★ ★ ★
The conventional wisdom is that Al Pacino has spent the last 20 years of his career yelling nonstop, but that’s a facile stereotype. While he’s no longer the soft-spoken ball of coiled energy who made Michael Corleone an iconic character, he still shows a far greater range than those who would reduce his style to a shouted “hoo-hah!” are implying. This is exemplified by his work in Danny Collins, a modestly scaled comedy-drama from writer/director Dan Fogelman.
Pacino portrays the title character, a celebrity singer in his golden years who still commands a substantial audience, albeit one that’s a lot older than his crowds in the early ’70s. He’s tired of playing the same songs, wary of marrying his latest half-his-age girlfriend, and still doing more cocaine than anyone his age should. But then at a birthday party, his loyal and straight-talking manager (Christopher Plummer) gives him a gift that changes his life.
It turns out that Danny mentioned that John Lennon was his idol in one of his first big interviews, and the ex-Beatle wrote him a personal letter offering advice and telling him to call if he wanted to talk about his work. Lennon sent his missive to the interviewer, who sold it to a collector instead of delivering it to the intended recipient. Now believing that his life and career could have turned out differently—he became famous for singing other people’s tunes, despite beginning as a songwriter—Danny heads to New Jersey to connect with a grown son (Bobby Cannavale) he has never met.
Danny Collins follows an undeniably overworked story line; when the plot takes a melodramatic turn halfway through, it’s almost a disappointment because there’s great pleasure in watching the unforced naturalism of the performers. Pacino is wonderful here as a man who has grown used to easy adoration, but ultimately wants something more. Annette Bening plays the manager of the hotel Danny stays at while trying to connect with his son, and their conversations have the convincing air of people old enough to banter with ease, but wise enough to know there’s more to life than that.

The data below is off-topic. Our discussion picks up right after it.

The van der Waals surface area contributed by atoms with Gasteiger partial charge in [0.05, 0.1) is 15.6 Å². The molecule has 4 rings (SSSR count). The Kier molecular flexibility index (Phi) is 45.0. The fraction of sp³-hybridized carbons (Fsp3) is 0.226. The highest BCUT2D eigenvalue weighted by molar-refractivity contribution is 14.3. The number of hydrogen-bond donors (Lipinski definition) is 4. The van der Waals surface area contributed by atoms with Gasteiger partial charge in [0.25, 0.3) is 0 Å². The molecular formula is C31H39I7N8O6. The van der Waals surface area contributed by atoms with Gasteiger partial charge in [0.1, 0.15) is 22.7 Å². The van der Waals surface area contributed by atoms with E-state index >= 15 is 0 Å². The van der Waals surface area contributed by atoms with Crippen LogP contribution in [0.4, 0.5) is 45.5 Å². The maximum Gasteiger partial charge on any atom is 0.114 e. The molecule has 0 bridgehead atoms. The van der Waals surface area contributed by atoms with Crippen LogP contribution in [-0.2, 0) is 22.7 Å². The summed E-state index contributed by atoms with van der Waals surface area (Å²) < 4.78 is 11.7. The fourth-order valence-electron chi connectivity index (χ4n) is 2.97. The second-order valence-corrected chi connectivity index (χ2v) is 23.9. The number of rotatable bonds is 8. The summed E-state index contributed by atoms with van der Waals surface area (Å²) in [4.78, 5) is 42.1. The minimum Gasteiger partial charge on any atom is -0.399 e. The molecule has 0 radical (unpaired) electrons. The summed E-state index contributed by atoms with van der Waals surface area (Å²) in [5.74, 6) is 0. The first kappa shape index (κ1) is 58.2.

The movie is at its best whenever Pacino and Cannavale share the screen. They worked together on-stage in a 2012 production of Glengarry Glen Ross, and while they’re both actors who are comfortable bringing an outsize energy to the big screen, they’re achingly subtle here even when the material isn’t. Their final scene, in which they wait together for test results from a doctor, could easily have been played for maximum pathos, but neither one makes the emotions bigger than necessary. They are masterful throughout the movie.
While the cast keep the melodrama limited to a human scale, the screenplay isn’t above manipulating us with a cute granddaughter suffering from a learning disability, and making a lethal health scare the inciting event to push the estranged father and son into each other’s lives. These cloying choices, along with the on-the-nose use of John Lennon’s solo songs, all turn out to be things the actors need to overcome, rather than elements that enhance the mood.
There’s a loose ’70s vibe to the movie: The camerawork is unforced, and the director and actors clearly trust one another. If the script had been as subtle as the performers, or if Fogelman had anything unique to say about life, death, fathers, and sons, Danny Collins would have been a major work. However, the superlative acting still makes it a film worth checking out.